The year began with President Biden uplifting the importance of children’s safety online at the 2023 State of the Union. The White House continued centering children’s safety in May, when the administration shared agency-led plans to “safeguard children’s privacy, health, and safety from online harms.” Also at the federal level, the FTC reached a key settlement with Microsoft after the company’s Xbox gaming system was found to have violated children’s privacy protections.
At the state level, Illinois became the first state to pass legislation to protect child influencers. Meanwhile, states including California and Utah passed legislation, while others made advancements in developing child-focused privacy laws of their own. On the enforcement front, 33 state attorneys general filed a landmark lawsuit against Meta alleging the company promoted harmful features that knowingly addicted children and teens on their Instagram and Facebook platforms. (Nine other attorneys general filed similar, independent complaints.)
In Congress, policymakers made limited progress toward getting federal legislation passed. In December 2023, the Senate Judiciary Committee reported the Kids Online Safety Act (S.1409, sponsored by Sen. Richard Blumenthal (D-CT)), also known as KOSA. That same month, the Senate Commerce Committee reported the Children and Teens’ Online Privacy Protection Act (S.1418, sponsored by Sen. Ed Markey (D-MA) and Sen. Bill Cassidy (R-LA)), also known as COPPA 2.0. Earlier this year, the Senate Commerce Committee also reported the EARN IT Act of 2023 (S.1207, sponsored by Sen. Lindsay Graham (R-SC)). While none of these bills saw floor consideration in 2023, there may be a window of opportunity for bills to pass the Senate in 2024.
Next year, advocates will also be monitoring what happens with other children’s safety/privacy legislation introduced in 2023, including:
- Clean Slate for Kids Online Act of 2023 (S.395, sponsored by Sen. Dick Durbin (D-IL)) – introduced in February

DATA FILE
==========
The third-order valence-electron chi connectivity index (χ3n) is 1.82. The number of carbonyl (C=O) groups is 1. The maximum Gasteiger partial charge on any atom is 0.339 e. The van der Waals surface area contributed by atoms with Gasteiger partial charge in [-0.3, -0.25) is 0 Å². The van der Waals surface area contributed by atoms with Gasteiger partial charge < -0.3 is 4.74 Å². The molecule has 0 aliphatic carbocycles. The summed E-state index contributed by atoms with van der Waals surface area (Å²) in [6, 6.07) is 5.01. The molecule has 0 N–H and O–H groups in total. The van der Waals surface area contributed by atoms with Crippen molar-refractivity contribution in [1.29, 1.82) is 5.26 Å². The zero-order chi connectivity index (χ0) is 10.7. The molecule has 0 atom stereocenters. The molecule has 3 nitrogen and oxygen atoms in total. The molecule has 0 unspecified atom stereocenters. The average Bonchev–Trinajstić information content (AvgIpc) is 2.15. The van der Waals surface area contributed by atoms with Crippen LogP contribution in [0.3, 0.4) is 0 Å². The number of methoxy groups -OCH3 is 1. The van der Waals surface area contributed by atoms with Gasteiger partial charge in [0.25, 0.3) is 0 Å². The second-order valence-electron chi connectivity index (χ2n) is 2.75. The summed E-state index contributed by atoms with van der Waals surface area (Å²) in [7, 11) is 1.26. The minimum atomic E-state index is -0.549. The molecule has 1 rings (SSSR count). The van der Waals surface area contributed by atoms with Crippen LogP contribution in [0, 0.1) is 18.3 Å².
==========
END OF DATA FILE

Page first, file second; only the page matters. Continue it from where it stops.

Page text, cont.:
- STOP CSAM Act of 2023 (S.1199, sponsored by Sen. Dick Durbin (D-IL)) – unanimously advanced by Senate Judiciary Committee in May
- Protecting Kids on Social Media Act (S.1291, sponsored by Sen. Brian Schatz, (D-HI)) – introduced in April
- Protecting Young Minds Online Act (H.R.3164, sponsored by Rep. Bryan Steil (R-WI)) – introduced in May
- Child Online Safety Modernization Act (H.R.5182, sponsored by Rep. Ann Wagner (R-MO)) – introduced in August
3. Stakeholders Debated Surveillance Reform Approaches
Throughout the year, civil society, lawmakers, and national intelligence communities discussed the future of Section 702, a provision in the Foreign Intelligence Surveillance Act (FISA) Amendments Act of 2008. The provision allows the US government to “collect, analyze, and appropriately share foreign intelligence information about national security threats” connected to non-Americans located abroad. With Section 702 set to expire in December 2023, supporters and opponents grappled with the provisions' uses and abuses ahead of its potential renewal.
As the year came to a close, competing proposals for reform emerged from Congress, including the bipartisan Government Surveillance Reform Act (S.3234/H.R.6262, originally sponsored by Sens. Ron Wyden (D-OR) and Mike Lee (R-UT); Reps. Warren Davidson (R-OH) and Zoe Lofgren (D-CA)); the Protect Liberty and End Warrantless Surveillance Act of 2023 (H.R. 6570, sponsored by Rep. Andy Biggs (R-AZ)); and the FISA Reform and Reauthorization Act of 2023 (S.3351/H.R. 6611, sponsored by Sens. Mark Warner (D-VA) and Marco Rubio (R-FL); Rep. Mike Turner (R-OH)). The first two bills created warrant requirements for use of 702 data involving Americans (among other reforms), while the FISA Reform and Reauthorization Act had significantly more limited protections.